There should be enough of a gap that when putting the two halves of the mounts together they fall into place. If you find yourself needing to use excessive force to get the parts together, loosen the bolt a bit, the thread locker will hold the bolt in place once set.
Thoughts on the Assembly Process
The assembly process can be a bit nerve-racking as there are no extra rivet nuts in your hardware kit. However, if you take your time, follow the instructions, and use the correct tools (no sockets!) then you should be fine. A bench vise, or something to hold the parts in place while you compress the rivet nut goes a long way in ensuring things are done correctly.
I reached out to Prinsu to understand why they don’t install the rivet nuts before shipping. They wrote back stating it’s done to keep the brackets more cost-effective and may consider the option of assembly in the future. For those who are wishing for an out-the-door set of mounts, that would make mounts that much easier of a decision to buy.
- 1/4-inch ratchet wrench
- Ratchet wrench to match your awning bolts
- T30 Torx bit (for the roof rack) and driver.
Due to the delay in getting my rivet nut replaced, I had to wait to get the install done while out on a trip (as you may have noticed the change in scenery). This also meant temporarily moving my rooftop tent to mount the brackets. You shouldn’t normally have to do this, however, if you’re adding an awning to your rack after having a tent, you’ll have to do something similar.
With assembly complete, it’s time to install the mounts to your roof rack. Review the mounting requirements of your awning, and look to select the crossbars that best meet those needs. For my Eezi Awn swift, their installation guide states the mounts should be no further than 300 mm (~12 inches) from the edges of the awning.
Step 1 – Insert the Carriage Bolts
The carriage bolts slide into the side of the crossbars to secure the mount to the rack. There are no relief cuts on the sides of the crossbars, only the top. With a T30 bit, unscrew the two bolts holding the crossbar to the frame. Make sure to hold on to the crossbar as the final bolt comes out so it doesn’t ding your paint as it falls.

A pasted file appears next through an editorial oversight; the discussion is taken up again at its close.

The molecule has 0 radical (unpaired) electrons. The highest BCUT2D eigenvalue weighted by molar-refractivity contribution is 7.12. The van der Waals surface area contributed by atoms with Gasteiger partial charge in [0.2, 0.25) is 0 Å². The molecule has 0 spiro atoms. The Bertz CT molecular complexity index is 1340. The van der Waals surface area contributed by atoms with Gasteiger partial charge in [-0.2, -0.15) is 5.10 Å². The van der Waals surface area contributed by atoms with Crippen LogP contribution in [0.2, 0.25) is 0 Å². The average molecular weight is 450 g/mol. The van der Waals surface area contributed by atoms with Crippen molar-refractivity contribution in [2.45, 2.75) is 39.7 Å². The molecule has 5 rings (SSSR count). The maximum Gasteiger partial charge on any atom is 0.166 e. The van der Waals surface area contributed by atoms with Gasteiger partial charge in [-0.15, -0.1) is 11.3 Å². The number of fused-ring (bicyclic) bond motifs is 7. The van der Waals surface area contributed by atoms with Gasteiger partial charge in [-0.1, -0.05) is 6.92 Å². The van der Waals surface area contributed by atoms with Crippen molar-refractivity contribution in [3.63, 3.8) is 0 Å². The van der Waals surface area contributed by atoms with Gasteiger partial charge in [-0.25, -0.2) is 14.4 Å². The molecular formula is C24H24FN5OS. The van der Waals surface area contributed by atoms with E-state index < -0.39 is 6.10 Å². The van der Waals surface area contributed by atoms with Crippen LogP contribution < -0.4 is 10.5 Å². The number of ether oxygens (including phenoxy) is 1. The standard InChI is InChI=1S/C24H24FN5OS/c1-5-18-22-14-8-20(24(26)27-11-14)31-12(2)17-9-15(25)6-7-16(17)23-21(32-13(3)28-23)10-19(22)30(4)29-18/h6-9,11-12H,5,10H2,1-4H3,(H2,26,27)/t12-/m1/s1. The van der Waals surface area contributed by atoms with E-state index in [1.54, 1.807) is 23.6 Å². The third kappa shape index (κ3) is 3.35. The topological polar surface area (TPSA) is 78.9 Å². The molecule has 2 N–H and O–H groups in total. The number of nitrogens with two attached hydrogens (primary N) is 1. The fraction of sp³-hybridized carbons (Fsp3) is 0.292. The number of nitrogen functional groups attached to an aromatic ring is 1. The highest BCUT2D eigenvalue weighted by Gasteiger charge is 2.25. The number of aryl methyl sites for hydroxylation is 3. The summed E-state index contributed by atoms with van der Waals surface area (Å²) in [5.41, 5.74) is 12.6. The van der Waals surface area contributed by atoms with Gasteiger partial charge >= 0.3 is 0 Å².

Slide two carriage bolts into each side and screw the two T30 bolts back into the frame. Apply a small amount of the thread locker from your kit to keep them in place once screwed back in.
Step 2 – Mount the Brackets to your Prinsu Roof Rack
With the tent moved aside, adjust the carriage bolts so that the mount can slip into place. Bring the bolts into the slots cut into the mounts and place one 1/4-inch washer and 1/4-inch nylon nut onto each carriage bolt. I noticed there was a considerable gap between the sides of the mount and the crossbar, of about 1/4-inch. This didn’t seem like an issue at the time of installation.
When tightening the nylon nuts, make sure the gap is completely closed between the crossbar and mount. Make sure they don’t slip out from the grooves of the mount as you tighten.
Step 3 – Attaching the Quick Release Mount to Your Awning
My Eezi Awn Swift only came with four nuts and bolts total. You’ll notice that the quick-release mounts have four locations to bolt to the awning on each mount. I may add additional bolts to the frame of my awning. In the meantime, I loosely attached two bolts diagonally to the quick-release portion of the mounts. Don’t tighten them all the way as you’ll want to be able to make adjustments to the final location when first connecting the two halves.
Step 4 – Mount Your Awning
With a friend helping out (if needed), connect the two halves of the mounts together. Make sure the bolts fit and sit in their proper resting place. At this point, the awning should support itself. Align the awning on the roof rack to where you’d like it to sit.
Step 5 – Tighten Everything Up
With everything in place, go back and tighten down the bolts that hold your awning to the quick-release portion of the mounts. Apply a bit of thread locker if desired. If you’re only using two bolts as I did, double-check and make sure the alignment between the two halves of your mount is as close as possible. They should not have rotated before tightening the bolts.
Lastly, tighten the butterfly clips. There are two on each mount, one on each side. For me, three closed with ease, even within the confined space between the roof rack, rooftop tent, and awning. The fourth, I found very difficult to close.
Thoughts on the Installation Process
The installation process was a breeze and the process took little effort. I found it odd that the mounts themselves had such a large tolerance between them and the crossbar and also that the butterfly clips varied in their ease of closing. After spending some additional time looking everything over and running through the installation process again, I found a couple of issues:
- The portions of the mount that connect to the crossbar flexed a bit when tightening down the 1/4-inch nut. The sides and face of the mount all flex slightly as it conforms to the 2″ width of the crossbar. Looking at the photo above, a slight bend of the face can be seen.
- The gap between the two face plates created by the flanges of the rivet nut did not allow for a completely flush mounting condition, which may have also affected my chances of closing the butterfly clips easily.